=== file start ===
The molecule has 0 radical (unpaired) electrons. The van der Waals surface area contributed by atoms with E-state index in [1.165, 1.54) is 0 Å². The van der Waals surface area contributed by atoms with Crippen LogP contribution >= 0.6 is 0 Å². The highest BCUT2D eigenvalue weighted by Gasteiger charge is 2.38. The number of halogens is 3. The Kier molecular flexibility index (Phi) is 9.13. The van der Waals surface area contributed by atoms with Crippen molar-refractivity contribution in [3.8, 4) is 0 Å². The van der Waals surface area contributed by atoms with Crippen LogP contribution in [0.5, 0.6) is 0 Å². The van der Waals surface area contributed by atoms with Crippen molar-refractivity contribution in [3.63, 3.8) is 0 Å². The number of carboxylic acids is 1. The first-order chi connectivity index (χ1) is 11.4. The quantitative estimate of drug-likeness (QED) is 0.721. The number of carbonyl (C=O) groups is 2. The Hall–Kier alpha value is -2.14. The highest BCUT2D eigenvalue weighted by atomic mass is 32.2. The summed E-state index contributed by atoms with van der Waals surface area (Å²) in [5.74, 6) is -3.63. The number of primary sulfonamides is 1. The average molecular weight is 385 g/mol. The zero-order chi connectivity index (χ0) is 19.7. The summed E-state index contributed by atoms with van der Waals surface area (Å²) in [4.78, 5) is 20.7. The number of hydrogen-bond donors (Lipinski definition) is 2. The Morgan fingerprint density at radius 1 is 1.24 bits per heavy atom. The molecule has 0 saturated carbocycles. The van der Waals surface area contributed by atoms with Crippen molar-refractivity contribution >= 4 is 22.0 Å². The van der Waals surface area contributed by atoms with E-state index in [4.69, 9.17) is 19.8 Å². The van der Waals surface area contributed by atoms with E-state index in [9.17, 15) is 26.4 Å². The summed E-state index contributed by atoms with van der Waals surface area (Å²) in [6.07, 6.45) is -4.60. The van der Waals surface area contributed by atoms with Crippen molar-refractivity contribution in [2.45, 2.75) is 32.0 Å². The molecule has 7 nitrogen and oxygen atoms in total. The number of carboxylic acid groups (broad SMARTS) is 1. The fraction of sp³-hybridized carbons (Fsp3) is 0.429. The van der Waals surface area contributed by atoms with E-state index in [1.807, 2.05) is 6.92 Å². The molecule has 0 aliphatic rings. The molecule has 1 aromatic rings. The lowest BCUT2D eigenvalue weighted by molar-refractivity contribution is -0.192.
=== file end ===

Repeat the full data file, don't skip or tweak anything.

The molecule has 0 radical (unpaired) electrons. The van der Waals surface area contributed by atoms with E-state index in [1.165, 1.54) is 0 Å². The van der Waals surface area contributed by atoms with Crippen LogP contribution >= 0.6 is 0 Å². The highest BCUT2D eigenvalue weighted by Gasteiger charge is 2.38. The number of halogens is 3. The Kier molecular flexibility index (Phi) is 9.13. The van der Waals surface area contributed by atoms with Crippen molar-refractivity contribution in [3.8, 4) is 0 Å². The van der Waals surface area contributed by atoms with Crippen LogP contribution in [0.5, 0.6) is 0 Å². The van der Waals surface area contributed by atoms with Crippen molar-refractivity contribution in [3.63, 3.8) is 0 Å². The number of carboxylic acids is 1. The first-order chi connectivity index (χ1) is 11.4. The quantitative estimate of drug-likeness (QED) is 0.721. The number of carbonyl (C=O) groups is 2. The Hall–Kier alpha value is -2.14. The highest BCUT2D eigenvalue weighted by atomic mass is 32.2. The summed E-state index contributed by atoms with van der Waals surface area (Å²) in [5.74, 6) is -3.63. The number of primary sulfonamides is 1. The average molecular weight is 385 g/mol. The zero-order chi connectivity index (χ0) is 19.7. The summed E-state index contributed by atoms with van der Waals surface area (Å²) in [4.78, 5) is 20.7. The number of hydrogen-bond donors (Lipinski definition) is 2. The Morgan fingerprint density at radius 1 is 1.24 bits per heavy atom. The molecule has 0 saturated carbocycles. The van der Waals surface area contributed by atoms with Crippen molar-refractivity contribution >= 4 is 22.0 Å². The van der Waals surface area contributed by atoms with E-state index in [4.69, 9.17) is 19.8 Å². The van der Waals surface area contributed by atoms with E-state index in [9.17, 15) is 26.4 Å². The summed E-state index contributed by atoms with van der Waals surface area (Å²) in [6.07, 6.45) is -4.60. The van der Waals surface area contributed by atoms with Crippen molar-refractivity contribution in [2.45, 2.75) is 32.0 Å². The molecule has 7 nitrogen and oxygen atoms in total. The number of carboxylic acid groups (broad SMARTS) is 1. The fraction of sp³-hybridized carbons (Fsp3) is 0.429. The van der Waals surface area contributed by atoms with E-state index in [1.807, 2.05) is 6.92 Å². The molecule has 0 aliphatic rings. The molecule has 1 aromatic rings. The lowest BCUT2D eigenvalue weighted by molar-refractivity contribution is -0.192.